The nitty gritty of catching poachers

The nitty gritty of catching poachers

BWP-SA team members get up close and personal with a lioness at the National Zoological Gardens. They are building a reference library of DNA barcodes for South Africa’s priority species

Oxpeckers partnered with the Barcode of Wildlife Project, a global programme building a DNA barcode reference library of threatened species vulnerable to illegal trade.

This library will provide accurate identification of plant and animal material, and enable government agencies to use it for border inspections, courtroom prosecutions and other enforcement measures.

A list of 200 priority species of plants and animals has been selected for the project and the South African National Biodiversity Institute (SANBI), which is coordinating the project, is in the process of collecting DNA samples of these species.

Included on the list are cycads, some of the succulent plants favoured by collectors, some medicinal plants, four of the “Big 5” animal species, pangolins, vultures, cranes, chameleons, sungazer lizards and some snakes, sharks, abalone, crayfish and several fish species that are protected.

The first part of the project is the construction of a reference library of DNA barcodes for the priority species, as well as for species that are closely related or resemble the priority species. The inclusion of “look-alike” species is essential so that identification by DNA barcode can’t be challenged on the basis of it being that of a non-protected species.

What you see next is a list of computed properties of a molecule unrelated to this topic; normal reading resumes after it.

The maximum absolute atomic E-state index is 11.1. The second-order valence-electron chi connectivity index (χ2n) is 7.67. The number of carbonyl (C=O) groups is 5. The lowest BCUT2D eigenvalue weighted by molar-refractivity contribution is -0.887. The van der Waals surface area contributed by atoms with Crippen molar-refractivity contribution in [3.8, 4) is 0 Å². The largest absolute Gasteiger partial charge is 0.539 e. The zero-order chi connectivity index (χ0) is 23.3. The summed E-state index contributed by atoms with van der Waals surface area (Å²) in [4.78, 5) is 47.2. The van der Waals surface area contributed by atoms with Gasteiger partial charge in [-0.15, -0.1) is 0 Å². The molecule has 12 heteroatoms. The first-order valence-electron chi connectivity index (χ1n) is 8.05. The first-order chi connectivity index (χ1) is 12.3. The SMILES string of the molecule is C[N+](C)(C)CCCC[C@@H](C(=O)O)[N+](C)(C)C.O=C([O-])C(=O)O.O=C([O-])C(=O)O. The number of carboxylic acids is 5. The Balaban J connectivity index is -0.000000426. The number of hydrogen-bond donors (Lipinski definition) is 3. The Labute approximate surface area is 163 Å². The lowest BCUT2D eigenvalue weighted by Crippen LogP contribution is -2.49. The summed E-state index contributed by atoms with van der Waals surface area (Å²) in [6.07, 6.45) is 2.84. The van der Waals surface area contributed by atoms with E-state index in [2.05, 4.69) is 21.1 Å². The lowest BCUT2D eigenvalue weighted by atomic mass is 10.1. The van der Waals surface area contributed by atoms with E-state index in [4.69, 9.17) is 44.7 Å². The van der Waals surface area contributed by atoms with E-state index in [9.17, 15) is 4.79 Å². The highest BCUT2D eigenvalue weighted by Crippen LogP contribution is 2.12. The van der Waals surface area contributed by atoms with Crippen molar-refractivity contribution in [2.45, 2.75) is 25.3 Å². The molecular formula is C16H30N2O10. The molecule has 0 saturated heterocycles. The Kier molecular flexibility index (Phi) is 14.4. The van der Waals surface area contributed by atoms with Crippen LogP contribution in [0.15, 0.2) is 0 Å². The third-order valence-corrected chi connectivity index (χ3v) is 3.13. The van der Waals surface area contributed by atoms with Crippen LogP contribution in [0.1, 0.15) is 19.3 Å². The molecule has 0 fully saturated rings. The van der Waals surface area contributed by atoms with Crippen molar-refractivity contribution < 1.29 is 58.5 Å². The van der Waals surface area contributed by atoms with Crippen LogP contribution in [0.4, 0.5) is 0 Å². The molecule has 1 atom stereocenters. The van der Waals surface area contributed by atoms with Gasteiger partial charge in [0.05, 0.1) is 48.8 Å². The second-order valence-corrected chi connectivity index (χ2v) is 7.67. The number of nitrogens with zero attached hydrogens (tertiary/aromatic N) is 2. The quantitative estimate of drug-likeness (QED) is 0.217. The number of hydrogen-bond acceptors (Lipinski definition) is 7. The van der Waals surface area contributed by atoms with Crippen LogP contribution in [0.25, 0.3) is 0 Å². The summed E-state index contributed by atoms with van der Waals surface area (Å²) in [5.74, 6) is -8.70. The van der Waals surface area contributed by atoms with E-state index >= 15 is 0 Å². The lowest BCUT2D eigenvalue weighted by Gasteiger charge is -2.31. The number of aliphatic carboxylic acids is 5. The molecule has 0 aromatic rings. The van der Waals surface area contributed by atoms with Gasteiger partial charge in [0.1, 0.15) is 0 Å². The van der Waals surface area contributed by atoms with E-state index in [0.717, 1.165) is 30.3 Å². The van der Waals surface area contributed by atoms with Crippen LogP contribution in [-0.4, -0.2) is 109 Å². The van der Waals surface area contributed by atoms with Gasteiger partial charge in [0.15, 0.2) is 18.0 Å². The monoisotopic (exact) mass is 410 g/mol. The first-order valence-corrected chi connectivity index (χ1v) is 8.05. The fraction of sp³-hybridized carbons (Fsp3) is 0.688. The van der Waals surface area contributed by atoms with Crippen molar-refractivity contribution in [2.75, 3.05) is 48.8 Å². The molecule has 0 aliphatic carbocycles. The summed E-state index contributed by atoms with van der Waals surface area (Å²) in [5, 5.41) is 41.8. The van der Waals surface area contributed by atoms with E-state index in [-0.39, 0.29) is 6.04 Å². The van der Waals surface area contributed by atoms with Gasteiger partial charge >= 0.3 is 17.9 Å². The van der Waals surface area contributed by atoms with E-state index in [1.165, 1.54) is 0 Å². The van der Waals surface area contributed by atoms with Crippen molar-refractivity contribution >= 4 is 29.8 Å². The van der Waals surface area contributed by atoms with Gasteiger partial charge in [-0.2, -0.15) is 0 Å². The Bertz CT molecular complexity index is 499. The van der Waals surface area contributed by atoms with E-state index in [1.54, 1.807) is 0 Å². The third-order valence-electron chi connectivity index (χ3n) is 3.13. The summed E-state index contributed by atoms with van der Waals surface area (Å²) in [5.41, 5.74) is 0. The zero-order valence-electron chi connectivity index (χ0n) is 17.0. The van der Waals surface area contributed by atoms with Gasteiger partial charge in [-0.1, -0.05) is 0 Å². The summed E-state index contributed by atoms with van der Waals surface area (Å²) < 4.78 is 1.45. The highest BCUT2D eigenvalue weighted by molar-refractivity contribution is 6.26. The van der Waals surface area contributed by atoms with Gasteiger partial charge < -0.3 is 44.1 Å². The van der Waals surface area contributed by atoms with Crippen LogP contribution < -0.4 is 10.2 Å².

The second part sees the promotion of DNA barcoding among enforcement agents and prosecutors, who need to understand the technology and to incorporate DNA barcodes into investigations and court cases.

SANBI is implementing the project with the University of Johannesburg’s African Centre for DNA Barcoding, the South African Institute for Aquatic Biodiversity and the National Zoological Gardens of South Africa. Critical input comes from the South African Police Services forensic section, the National Prosecuting Authority and the Department of Environmental Affairs’ Enforcement section.

Google’s Global Impact Awards programme provided funding for the project, which is coordinated through the Consortium for the Barcode of Life, an international initiative headquartered in Washington, DC.

• Find out more about the Barcode of Wildlife Project SA here

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Oxpeckers Reporters